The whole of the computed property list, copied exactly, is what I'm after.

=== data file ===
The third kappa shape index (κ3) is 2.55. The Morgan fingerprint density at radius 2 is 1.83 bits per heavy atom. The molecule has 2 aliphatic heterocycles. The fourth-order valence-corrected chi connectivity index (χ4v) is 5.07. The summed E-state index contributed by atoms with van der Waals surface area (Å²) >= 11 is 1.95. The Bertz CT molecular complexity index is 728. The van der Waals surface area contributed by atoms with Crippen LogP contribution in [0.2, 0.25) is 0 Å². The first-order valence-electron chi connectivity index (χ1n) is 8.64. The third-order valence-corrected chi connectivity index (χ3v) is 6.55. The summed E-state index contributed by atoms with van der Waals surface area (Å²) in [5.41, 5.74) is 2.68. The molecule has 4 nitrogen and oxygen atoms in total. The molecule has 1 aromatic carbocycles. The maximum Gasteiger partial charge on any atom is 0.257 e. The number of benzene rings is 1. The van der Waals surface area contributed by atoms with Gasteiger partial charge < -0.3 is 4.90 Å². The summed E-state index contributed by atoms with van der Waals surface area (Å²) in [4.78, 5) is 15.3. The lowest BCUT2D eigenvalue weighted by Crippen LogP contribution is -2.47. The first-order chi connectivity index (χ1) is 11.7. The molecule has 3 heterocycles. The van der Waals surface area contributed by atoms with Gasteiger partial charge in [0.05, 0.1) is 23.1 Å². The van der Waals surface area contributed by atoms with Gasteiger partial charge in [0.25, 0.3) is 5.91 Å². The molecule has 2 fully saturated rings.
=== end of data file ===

The third kappa shape index (κ3) is 2.55. The Morgan fingerprint density at radius 2 is 1.83 bits per heavy atom. The molecule has 2 aliphatic heterocycles. The fourth-order valence-corrected chi connectivity index (χ4v) is 5.07. The summed E-state index contributed by atoms with van der Waals surface area (Å²) >= 11 is 1.95. The Bertz CT molecular complexity index is 728. The van der Waals surface area contributed by atoms with Crippen LogP contribution in [0.2, 0.25) is 0 Å². The first-order valence-electron chi connectivity index (χ1n) is 8.64. The third-order valence-corrected chi connectivity index (χ3v) is 6.55. The summed E-state index contributed by atoms with van der Waals surface area (Å²) in [5.41, 5.74) is 2.68. The molecule has 4 nitrogen and oxygen atoms in total. The molecule has 1 aromatic carbocycles. The maximum Gasteiger partial charge on any atom is 0.257 e. The number of benzene rings is 1. The van der Waals surface area contributed by atoms with Gasteiger partial charge < -0.3 is 4.90 Å². The summed E-state index contributed by atoms with van der Waals surface area (Å²) in [4.78, 5) is 15.3. The lowest BCUT2D eigenvalue weighted by Crippen LogP contribution is -2.47. The first-order chi connectivity index (χ1) is 11.7. The molecule has 3 heterocycles. The van der Waals surface area contributed by atoms with Gasteiger partial charge in [0.05, 0.1) is 23.1 Å². The van der Waals surface area contributed by atoms with Gasteiger partial charge in [0.25, 0.3) is 5.91 Å². The molecule has 2 fully saturated rings.